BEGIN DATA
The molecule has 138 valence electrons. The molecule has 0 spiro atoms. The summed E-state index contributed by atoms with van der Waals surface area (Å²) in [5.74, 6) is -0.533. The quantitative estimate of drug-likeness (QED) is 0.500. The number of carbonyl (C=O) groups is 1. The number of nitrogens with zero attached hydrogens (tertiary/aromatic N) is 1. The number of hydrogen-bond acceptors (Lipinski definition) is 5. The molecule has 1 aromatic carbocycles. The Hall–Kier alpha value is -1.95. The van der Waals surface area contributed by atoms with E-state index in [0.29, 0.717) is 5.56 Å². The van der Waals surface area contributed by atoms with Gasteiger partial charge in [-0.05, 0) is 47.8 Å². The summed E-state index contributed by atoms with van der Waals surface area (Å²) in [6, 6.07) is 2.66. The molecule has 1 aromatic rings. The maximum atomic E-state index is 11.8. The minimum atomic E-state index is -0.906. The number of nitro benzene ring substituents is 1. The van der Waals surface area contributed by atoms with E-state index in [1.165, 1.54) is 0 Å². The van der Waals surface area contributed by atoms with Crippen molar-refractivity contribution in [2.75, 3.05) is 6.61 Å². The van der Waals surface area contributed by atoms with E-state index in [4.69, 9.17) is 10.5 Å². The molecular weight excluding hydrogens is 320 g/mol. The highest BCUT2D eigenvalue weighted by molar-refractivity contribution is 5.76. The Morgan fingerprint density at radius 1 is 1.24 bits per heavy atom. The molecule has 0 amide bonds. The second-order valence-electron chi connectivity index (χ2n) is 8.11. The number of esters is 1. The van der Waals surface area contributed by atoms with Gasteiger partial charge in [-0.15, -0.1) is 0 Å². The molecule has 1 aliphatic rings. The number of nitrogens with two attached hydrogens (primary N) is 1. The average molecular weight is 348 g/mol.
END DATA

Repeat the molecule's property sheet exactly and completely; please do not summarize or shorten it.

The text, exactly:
The molecule has 138 valence electrons. The molecule has 0 spiro atoms. The summed E-state index contributed by atoms with van der Waals surface area (Å²) in [5.74, 6) is -0.533. The quantitative estimate of drug-likeness (QED) is 0.500. The number of carbonyl (C=O) groups is 1. The number of nitrogens with zero attached hydrogens (tertiary/aromatic N) is 1. The number of hydrogen-bond acceptors (Lipinski definition) is 5. The molecule has 1 aromatic carbocycles. The Hall–Kier alpha value is -1.95. The van der Waals surface area contributed by atoms with E-state index in [0.29, 0.717) is 5.56 Å². The van der Waals surface area contributed by atoms with Gasteiger partial charge in [-0.05, 0) is 47.8 Å². The summed E-state index contributed by atoms with van der Waals surface area (Å²) in [6, 6.07) is 2.66. The molecule has 1 aromatic rings. The maximum atomic E-state index is 11.8. The minimum atomic E-state index is -0.906. The number of nitro benzene ring substituents is 1. The van der Waals surface area contributed by atoms with E-state index in [1.165, 1.54) is 0 Å². The van der Waals surface area contributed by atoms with Crippen molar-refractivity contribution in [2.75, 3.05) is 6.61 Å². The van der Waals surface area contributed by atoms with E-state index in [4.69, 9.17) is 10.5 Å². The molecular weight excluding hydrogens is 320 g/mol. The highest BCUT2D eigenvalue weighted by molar-refractivity contribution is 5.76. The Morgan fingerprint density at radius 1 is 1.24 bits per heavy atom. The molecule has 0 amide bonds. The second-order valence-electron chi connectivity index (χ2n) is 8.11. The number of esters is 1. The van der Waals surface area contributed by atoms with Gasteiger partial charge in [-0.15, -0.1) is 0 Å². The molecule has 1 aliphatic rings. The number of nitrogens with two attached hydrogens (primary N) is 1. The average molecular weight is 348 g/mol.